Hello, my name is Daniel Gilbert, and I am excited to announce that I’ve joined the team here at the Author’s Interest Project. I’m shadowed by my unofficial research assistant, Butter – who will be facilitating meetings and enforcing minimum standards of vitamin D absorption across the team. As for me, my work focuses on rethinking the role of the Public Lending Right (‘PLR’) in a modern Australian society.
For those unfamiliar with the scheme, the PLR is a system of compensation for authors provided in connection with the use of their works by public libraries. The scheme was first enacted in 1974 – and whilst it has since been extended to educational works in the form of the Educational Lending Right – it has otherwise remained largely unchanged.
Yet the potential of the scheme is far-reaching, and investigating its best role is fascinating to me for a number of reasons.
What makes the PLR unique?
Firstly, in Australia the right sits outside of copyright legislation. This is significant because under copyright law solutions which differentiate between nationals of specific countries are generally not permitted. Whilst there are complexities involved in the interpretation of international law, my preliminary research suggests that there is substantial untapped potential to be found in the PLR to ensure that authors are rewarded for the works they create, and the cultural value they generate.
Secondly, as authors have been required to adapt to significant economic, social, and technological changes (including the ability of libraries to engage in remote and electronic lending), this right has remained steadfastly physical; in Australia the PLR does not presently apply to ebooks or audiobooks, and there are significant questions around whether and how such works might be placed within the scheme. There are also possibilities for new arrangements to be made for authors to engage with libraries more directly, given the low marginal cost of production for electronic works.
Thirdly, the right is ‘inalienable’ – meaning that it cannot be transferred to, or subsumed by, another party. This makes the right uniquely capable of rewarding authors for their contributions to culture, as it provides a direct link between the value to libraries of the work and the payments to authors and publishers.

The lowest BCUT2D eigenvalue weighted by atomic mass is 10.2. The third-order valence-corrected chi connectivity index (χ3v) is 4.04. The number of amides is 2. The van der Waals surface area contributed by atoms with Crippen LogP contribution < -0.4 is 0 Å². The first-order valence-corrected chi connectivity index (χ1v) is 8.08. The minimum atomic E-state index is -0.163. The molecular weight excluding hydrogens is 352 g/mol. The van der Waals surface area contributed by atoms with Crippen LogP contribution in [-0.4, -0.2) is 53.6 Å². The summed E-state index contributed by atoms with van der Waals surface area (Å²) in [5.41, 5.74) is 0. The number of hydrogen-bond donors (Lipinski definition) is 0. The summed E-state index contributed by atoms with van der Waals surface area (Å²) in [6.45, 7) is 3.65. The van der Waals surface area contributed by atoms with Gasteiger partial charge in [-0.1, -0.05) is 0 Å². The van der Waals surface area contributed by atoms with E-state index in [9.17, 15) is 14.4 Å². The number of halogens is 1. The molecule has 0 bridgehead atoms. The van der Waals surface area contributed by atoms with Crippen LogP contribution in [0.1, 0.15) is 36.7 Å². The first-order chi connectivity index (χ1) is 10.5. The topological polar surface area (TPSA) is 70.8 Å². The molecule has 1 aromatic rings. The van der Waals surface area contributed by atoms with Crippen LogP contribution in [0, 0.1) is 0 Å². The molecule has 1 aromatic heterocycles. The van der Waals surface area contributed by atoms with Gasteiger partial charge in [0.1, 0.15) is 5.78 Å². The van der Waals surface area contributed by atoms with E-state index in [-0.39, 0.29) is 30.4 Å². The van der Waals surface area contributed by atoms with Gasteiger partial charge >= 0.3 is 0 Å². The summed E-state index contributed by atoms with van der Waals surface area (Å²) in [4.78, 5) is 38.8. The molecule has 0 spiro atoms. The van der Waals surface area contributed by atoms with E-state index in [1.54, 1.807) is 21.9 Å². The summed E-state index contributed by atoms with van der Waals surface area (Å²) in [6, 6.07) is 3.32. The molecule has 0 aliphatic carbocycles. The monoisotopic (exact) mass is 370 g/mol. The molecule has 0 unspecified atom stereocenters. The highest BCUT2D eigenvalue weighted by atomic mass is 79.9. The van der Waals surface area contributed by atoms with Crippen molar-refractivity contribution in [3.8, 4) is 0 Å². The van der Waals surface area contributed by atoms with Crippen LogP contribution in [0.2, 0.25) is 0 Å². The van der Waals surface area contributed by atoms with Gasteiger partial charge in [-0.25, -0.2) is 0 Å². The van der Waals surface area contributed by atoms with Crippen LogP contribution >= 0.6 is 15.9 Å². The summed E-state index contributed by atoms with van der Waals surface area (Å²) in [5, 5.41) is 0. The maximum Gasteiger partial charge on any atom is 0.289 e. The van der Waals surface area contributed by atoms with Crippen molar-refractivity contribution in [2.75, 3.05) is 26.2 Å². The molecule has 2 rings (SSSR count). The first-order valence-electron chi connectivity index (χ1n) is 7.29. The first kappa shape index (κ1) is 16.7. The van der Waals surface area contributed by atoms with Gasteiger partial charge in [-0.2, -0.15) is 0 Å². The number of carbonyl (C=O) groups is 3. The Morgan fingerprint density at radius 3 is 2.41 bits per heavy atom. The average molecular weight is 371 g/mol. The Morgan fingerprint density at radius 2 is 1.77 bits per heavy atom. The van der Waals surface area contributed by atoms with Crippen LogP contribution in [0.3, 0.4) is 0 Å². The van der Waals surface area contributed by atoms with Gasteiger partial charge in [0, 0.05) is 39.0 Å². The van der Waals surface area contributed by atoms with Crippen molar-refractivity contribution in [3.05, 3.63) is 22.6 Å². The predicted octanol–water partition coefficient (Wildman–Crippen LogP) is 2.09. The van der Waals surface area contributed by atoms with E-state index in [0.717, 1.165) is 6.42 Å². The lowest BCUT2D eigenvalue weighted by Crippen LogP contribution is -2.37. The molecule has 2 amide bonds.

Finally, and perhaps most important of all, many authors have reported the importance of income from the PLR to their daily lives. Whilst the individual payments may be modest, the regularity of the income can be a welcome buffer to the often-precarious nature of creative work.
Opportunities for change
The PLR has at its core two objects: to compensate authors and publishers for lost income resulting from loans to libraries, as well as to ‘to support the enrichment of Australian culture by encouraging Australian persons to create books and by encouraging publishers to publish books in Australia.’ The latter object is particularly interesting, as it suggests that the PLR is not intended to simply boost the existing market for books, but is instead designed to contribute to a broader social purpose.
The PLR is provided alongside the Educational Lending Right (‘ELR’) – an administrative scheme created for for much the same purpose, but directed specifically towards the context of education. In the financial year of 2018-2019, across both schemes, $21.8 million was provided over 16,400 individual lending right payments to authors, publishers, illustrators and other creators.
Presently, PLR payments are based on samples of library holdings, paid at a rate of $2.14 per copy held, with no cap on the amount that can go to a single author. The total amount paid varies year-to-year, a result of the payment rate multiplied by a sampled calculation of the number of copies held. This can be both an income boost both to authors who perform well on the market, as well as to those whose work is seen by libraries to hold sufficient value to keep it on their shelves.
However, there are significant questions to be raised about whether the PLR could be calibrated to better prioritise works of significant cultural value, and the method of ascertaining those works. Should it be tied to nominations for particular literary prizes? Such a change would require significant consideration of the potential risks, but might generate real possibilities for authors telling important Australian stories, but who are not presently well supported by the market.
If an author receives payments for the same work under both the PLR scheme and the ELR, is that result desirable? Given the right is raised through public revenue, should bestsellers still be able to receive an unlimited amount of public funds via the PLR, or should that money go to rewarding other authors?
Should it be extended to ebooks and audiobooks, and if so, how?
These are just a few of the questions I’ll be tackling – and they rely interface heavily with the results that Rebecca and her team have been collecting regarding e-lending practices, as well as with the question of how to ensure that policy around creative works reflects the distinction between rewards and incentives.